I. Education based upon natural law
Charlotte Mason first summarizes the previous parts, reminding readers about the provisions for healthy brains, and reiterating that the child younger than six or seven learns most effectively from free exploration in nature. She then introduces the theme of this part: “Habit is TEN natures.”
“[H]abit, in the hands of the mother, is as his wheel to the potter, his knife to the carver––the instrument by means of which she turns out the design she has already conceived in her brain,” states Mason, and a bit later, “I have been brought to look upon habit as the means whereby the parent may make almost anything he chooses of his child” (97).
I have a great big qualm to set aside if I am to give Mason the benefit of the doubt on this one!
We shall read on and see what exactly she means — I hope indeed that she does not really mean that parents decide what to make of their children and then set about the task. Perhaps the potter she envisions is the kind that looks first at the clay and endeavors to see what the clay wants to become… the kind that adapts, that is flexible, that follows what he learns as he works with the clay. And / or perhaps she’s thinking of very broad basic things like “I want my child to know how to learn,” things that could legitimately be goals for many children.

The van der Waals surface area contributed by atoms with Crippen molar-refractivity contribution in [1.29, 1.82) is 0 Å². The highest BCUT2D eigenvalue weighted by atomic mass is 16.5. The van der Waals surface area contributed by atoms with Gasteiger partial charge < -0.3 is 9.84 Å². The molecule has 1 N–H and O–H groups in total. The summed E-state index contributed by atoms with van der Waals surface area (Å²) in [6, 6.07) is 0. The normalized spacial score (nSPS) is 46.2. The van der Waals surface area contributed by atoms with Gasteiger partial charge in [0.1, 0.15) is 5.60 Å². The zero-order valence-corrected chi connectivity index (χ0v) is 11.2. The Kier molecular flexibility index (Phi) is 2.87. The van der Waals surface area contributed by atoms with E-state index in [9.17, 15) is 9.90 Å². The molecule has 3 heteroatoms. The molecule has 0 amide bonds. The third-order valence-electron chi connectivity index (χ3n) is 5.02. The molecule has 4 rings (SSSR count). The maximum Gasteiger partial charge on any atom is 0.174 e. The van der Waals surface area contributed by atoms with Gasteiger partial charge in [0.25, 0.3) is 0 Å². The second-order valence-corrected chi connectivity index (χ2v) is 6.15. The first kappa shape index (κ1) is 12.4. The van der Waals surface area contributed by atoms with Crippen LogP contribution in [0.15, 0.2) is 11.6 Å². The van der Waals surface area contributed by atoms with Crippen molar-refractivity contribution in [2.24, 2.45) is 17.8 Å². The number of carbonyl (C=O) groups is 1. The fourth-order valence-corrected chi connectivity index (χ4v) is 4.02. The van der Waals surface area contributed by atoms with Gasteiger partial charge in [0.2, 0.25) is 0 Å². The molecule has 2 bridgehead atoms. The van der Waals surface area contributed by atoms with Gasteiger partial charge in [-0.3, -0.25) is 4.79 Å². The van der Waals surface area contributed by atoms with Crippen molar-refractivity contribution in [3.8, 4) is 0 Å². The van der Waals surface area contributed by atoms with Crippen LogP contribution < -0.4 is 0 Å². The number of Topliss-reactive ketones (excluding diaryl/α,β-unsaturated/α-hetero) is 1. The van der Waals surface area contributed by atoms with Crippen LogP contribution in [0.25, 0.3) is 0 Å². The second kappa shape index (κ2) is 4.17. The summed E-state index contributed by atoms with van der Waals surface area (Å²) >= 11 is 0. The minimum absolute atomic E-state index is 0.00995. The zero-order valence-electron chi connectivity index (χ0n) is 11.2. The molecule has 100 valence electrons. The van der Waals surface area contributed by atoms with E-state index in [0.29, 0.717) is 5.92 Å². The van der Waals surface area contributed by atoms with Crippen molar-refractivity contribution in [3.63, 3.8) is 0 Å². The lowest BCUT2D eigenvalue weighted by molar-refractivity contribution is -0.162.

And yet, contrast those two sentences of hers with this:
This particular program [my friend was telling me about] boasted of children with higher intelligence. Other programs say they will make your child a genius, a prodigy, or a standout in a particular sport or discipline.
And it got me thinking about RIE. What does RIE promise to make our children? It doesn’t tell us they will be smarter. It doesn’t tell us they will be more confident. Perhaps spatially aware, but that’s a bit of an odd goal.
No, RIE tells us our children will be themselves.
Even writing that down makes me a bit uncomfortable. I want to go back and say, wait, what I really mean is that it will help them become a better version of themselves, or the best version of themselves, or a superhuman version of themselves. Right??
But it doesn’t. Just themselves.
Would you rather have a mother who has a design in mind to carve in you? Or a mother who wants you to be your own true self? Perhaps we will find, in further sections, that these two ideas are not so mutually exclusive as they seem. After all, gentle non-punitive parenting doesn’t imply permissive neglectful parenting, so perhaps parenting for the child’s own true self can include ideas and goals that the parent has for the child. It’s just… the way she flat out compares parenting to a potter executing a preconceived design… it just rubs me the wrong way.